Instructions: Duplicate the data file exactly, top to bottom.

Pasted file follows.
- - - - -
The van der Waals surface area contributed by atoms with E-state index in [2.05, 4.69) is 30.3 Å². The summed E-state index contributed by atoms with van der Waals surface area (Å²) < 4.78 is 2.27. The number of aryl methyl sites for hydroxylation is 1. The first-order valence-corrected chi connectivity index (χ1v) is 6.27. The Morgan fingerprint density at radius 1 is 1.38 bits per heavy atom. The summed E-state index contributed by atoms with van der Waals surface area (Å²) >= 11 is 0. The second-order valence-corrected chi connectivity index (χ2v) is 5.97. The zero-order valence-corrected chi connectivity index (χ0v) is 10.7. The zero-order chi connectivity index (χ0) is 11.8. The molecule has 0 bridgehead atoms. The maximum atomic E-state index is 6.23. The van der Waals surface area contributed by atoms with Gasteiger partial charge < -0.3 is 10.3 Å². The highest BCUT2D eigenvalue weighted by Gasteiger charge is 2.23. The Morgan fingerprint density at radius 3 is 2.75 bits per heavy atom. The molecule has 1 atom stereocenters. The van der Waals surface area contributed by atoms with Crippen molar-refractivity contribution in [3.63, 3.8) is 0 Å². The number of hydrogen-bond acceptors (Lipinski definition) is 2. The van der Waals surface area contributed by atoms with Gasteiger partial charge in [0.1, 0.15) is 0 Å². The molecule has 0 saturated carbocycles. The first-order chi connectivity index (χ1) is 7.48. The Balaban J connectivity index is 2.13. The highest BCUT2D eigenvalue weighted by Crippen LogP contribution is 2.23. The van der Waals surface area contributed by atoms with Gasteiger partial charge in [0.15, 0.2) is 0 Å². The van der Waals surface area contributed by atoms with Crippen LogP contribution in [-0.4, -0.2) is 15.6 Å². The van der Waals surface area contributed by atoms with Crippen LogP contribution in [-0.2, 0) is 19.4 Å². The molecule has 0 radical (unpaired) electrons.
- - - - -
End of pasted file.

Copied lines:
The van der Waals surface area contributed by atoms with E-state index in [2.05, 4.69) is 30.3 Å². The summed E-state index contributed by atoms with van der Waals surface area (Å²) < 4.78 is 2.27. The number of aryl methyl sites for hydroxylation is 1. The first-order valence-corrected chi connectivity index (χ1v) is 6.27. The Morgan fingerprint density at radius 1 is 1.38 bits per heavy atom. The summed E-state index contributed by atoms with van der Waals surface area (Å²) >= 11 is 0. The second-order valence-corrected chi connectivity index (χ2v) is 5.97. The zero-order valence-corrected chi connectivity index (χ0v) is 10.7. The zero-order chi connectivity index (χ0) is 11.8. The molecule has 0 bridgehead atoms. The maximum atomic E-state index is 6.23. The van der Waals surface area contributed by atoms with Gasteiger partial charge < -0.3 is 10.3 Å². The highest BCUT2D eigenvalue weighted by Gasteiger charge is 2.23. The Morgan fingerprint density at radius 3 is 2.75 bits per heavy atom. The molecule has 1 atom stereocenters. The van der Waals surface area contributed by atoms with Crippen molar-refractivity contribution in [3.63, 3.8) is 0 Å². The number of hydrogen-bond acceptors (Lipinski definition) is 2. The van der Waals surface area contributed by atoms with Gasteiger partial charge in [0.1, 0.15) is 0 Å². The molecule has 0 saturated carbocycles. The first-order chi connectivity index (χ1) is 7.48. The Balaban J connectivity index is 2.13. The highest BCUT2D eigenvalue weighted by Crippen LogP contribution is 2.23. The van der Waals surface area contributed by atoms with Gasteiger partial charge in [0.15, 0.2) is 0 Å². The van der Waals surface area contributed by atoms with Crippen LogP contribution in [-0.4, -0.2) is 15.6 Å². The van der Waals surface area contributed by atoms with Crippen LogP contribution in [-0.2, 0) is 19.4 Å². The molecule has 0 radical (unpaired) electrons.